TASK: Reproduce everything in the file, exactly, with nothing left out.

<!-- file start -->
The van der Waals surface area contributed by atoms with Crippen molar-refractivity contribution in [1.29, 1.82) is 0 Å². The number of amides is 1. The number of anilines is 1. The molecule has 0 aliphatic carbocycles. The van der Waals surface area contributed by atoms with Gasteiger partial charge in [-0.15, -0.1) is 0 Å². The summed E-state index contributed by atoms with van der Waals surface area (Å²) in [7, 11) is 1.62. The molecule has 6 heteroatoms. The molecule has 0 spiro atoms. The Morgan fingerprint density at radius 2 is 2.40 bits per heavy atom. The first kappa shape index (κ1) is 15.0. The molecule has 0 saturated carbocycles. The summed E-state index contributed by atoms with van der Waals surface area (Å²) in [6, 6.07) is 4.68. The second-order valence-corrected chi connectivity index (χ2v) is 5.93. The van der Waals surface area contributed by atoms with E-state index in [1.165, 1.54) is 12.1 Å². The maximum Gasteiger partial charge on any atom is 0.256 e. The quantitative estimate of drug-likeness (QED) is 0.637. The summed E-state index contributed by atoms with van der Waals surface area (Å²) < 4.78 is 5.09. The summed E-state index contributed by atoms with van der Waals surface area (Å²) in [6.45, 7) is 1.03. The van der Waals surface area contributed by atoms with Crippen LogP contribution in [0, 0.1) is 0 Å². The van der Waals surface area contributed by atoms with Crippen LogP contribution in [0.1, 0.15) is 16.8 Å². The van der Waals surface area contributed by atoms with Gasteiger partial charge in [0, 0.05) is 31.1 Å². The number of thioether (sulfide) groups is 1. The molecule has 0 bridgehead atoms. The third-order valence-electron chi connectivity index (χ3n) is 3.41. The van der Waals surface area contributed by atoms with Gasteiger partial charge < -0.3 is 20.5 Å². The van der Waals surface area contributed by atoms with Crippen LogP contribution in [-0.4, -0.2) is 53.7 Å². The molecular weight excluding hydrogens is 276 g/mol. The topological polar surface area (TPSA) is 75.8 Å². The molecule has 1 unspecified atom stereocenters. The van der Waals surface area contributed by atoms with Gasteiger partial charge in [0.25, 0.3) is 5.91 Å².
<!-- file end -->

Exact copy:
The van der Waals surface area contributed by atoms with Crippen molar-refractivity contribution in [1.29, 1.82) is 0 Å². The number of amides is 1. The number of anilines is 1. The molecule has 0 aliphatic carbocycles. The van der Waals surface area contributed by atoms with Gasteiger partial charge in [-0.15, -0.1) is 0 Å². The summed E-state index contributed by atoms with van der Waals surface area (Å²) in [7, 11) is 1.62. The molecule has 6 heteroatoms. The molecule has 0 spiro atoms. The Morgan fingerprint density at radius 2 is 2.40 bits per heavy atom. The first kappa shape index (κ1) is 15.0. The molecule has 0 saturated carbocycles. The summed E-state index contributed by atoms with van der Waals surface area (Å²) in [6, 6.07) is 4.68. The second-order valence-corrected chi connectivity index (χ2v) is 5.93. The van der Waals surface area contributed by atoms with E-state index in [1.165, 1.54) is 12.1 Å². The maximum Gasteiger partial charge on any atom is 0.256 e. The quantitative estimate of drug-likeness (QED) is 0.637. The summed E-state index contributed by atoms with van der Waals surface area (Å²) < 4.78 is 5.09. The summed E-state index contributed by atoms with van der Waals surface area (Å²) in [6.45, 7) is 1.03. The van der Waals surface area contributed by atoms with Crippen LogP contribution in [0, 0.1) is 0 Å². The van der Waals surface area contributed by atoms with Crippen LogP contribution in [0.1, 0.15) is 16.8 Å². The van der Waals surface area contributed by atoms with Gasteiger partial charge in [0, 0.05) is 31.1 Å². The number of thioether (sulfide) groups is 1. The molecule has 0 bridgehead atoms. The third-order valence-electron chi connectivity index (χ3n) is 3.41. The van der Waals surface area contributed by atoms with Gasteiger partial charge < -0.3 is 20.5 Å². The van der Waals surface area contributed by atoms with Crippen LogP contribution in [-0.4, -0.2) is 53.7 Å². The molecular weight excluding hydrogens is 276 g/mol. The topological polar surface area (TPSA) is 75.8 Å². The molecule has 1 unspecified atom stereocenters. The van der Waals surface area contributed by atoms with Gasteiger partial charge in [0.25, 0.3) is 5.91 Å².